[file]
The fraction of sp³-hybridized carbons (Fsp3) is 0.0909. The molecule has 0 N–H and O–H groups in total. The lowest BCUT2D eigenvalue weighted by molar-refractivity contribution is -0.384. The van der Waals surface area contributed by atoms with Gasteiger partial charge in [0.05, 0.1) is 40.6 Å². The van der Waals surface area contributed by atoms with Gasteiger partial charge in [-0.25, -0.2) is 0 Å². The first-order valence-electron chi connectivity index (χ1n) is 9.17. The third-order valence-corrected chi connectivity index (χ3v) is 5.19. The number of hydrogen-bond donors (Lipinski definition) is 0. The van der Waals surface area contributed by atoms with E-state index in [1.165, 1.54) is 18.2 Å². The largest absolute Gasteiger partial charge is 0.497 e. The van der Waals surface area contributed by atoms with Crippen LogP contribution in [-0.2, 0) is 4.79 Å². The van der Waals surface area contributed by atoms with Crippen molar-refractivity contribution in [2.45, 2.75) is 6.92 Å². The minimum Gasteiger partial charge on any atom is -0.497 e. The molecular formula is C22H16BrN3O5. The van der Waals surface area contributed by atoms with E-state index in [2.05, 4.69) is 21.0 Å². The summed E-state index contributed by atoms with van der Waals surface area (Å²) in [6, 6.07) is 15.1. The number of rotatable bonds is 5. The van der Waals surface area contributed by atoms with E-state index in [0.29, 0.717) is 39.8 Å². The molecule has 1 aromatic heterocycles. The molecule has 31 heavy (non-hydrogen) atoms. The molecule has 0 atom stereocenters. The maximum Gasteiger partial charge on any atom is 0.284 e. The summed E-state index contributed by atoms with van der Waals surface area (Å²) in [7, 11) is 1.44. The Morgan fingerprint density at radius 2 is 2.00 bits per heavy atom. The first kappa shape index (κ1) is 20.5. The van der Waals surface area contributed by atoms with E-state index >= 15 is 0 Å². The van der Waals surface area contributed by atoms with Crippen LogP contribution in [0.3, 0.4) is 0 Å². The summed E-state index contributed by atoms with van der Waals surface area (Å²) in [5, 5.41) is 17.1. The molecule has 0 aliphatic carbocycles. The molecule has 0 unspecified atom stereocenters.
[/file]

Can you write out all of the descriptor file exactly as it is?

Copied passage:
The fraction of sp³-hybridized carbons (Fsp3) is 0.0909. The molecule has 0 N–H and O–H groups in total. The lowest BCUT2D eigenvalue weighted by molar-refractivity contribution is -0.384. The van der Waals surface area contributed by atoms with Gasteiger partial charge in [0.05, 0.1) is 40.6 Å². The van der Waals surface area contributed by atoms with Gasteiger partial charge in [-0.25, -0.2) is 0 Å². The first-order valence-electron chi connectivity index (χ1n) is 9.17. The third-order valence-corrected chi connectivity index (χ3v) is 5.19. The number of hydrogen-bond donors (Lipinski definition) is 0. The van der Waals surface area contributed by atoms with E-state index in [1.165, 1.54) is 18.2 Å². The largest absolute Gasteiger partial charge is 0.497 e. The van der Waals surface area contributed by atoms with Crippen LogP contribution in [-0.2, 0) is 4.79 Å². The van der Waals surface area contributed by atoms with Crippen molar-refractivity contribution in [2.45, 2.75) is 6.92 Å². The minimum Gasteiger partial charge on any atom is -0.497 e. The molecular formula is C22H16BrN3O5. The van der Waals surface area contributed by atoms with E-state index in [2.05, 4.69) is 21.0 Å². The summed E-state index contributed by atoms with van der Waals surface area (Å²) in [6, 6.07) is 15.1. The number of rotatable bonds is 5. The van der Waals surface area contributed by atoms with E-state index in [0.29, 0.717) is 39.8 Å². The molecule has 1 aromatic heterocycles. The molecule has 31 heavy (non-hydrogen) atoms. The molecule has 0 atom stereocenters. The maximum Gasteiger partial charge on any atom is 0.284 e. The summed E-state index contributed by atoms with van der Waals surface area (Å²) in [7, 11) is 1.44. The Morgan fingerprint density at radius 2 is 2.00 bits per heavy atom. The first kappa shape index (κ1) is 20.5. The van der Waals surface area contributed by atoms with E-state index >= 15 is 0 Å². The van der Waals surface area contributed by atoms with Crippen LogP contribution in [0.3, 0.4) is 0 Å². The summed E-state index contributed by atoms with van der Waals surface area (Å²) in [5, 5.41) is 17.1. The molecule has 0 aliphatic carbocycles. The molecule has 0 unspecified atom stereocenters.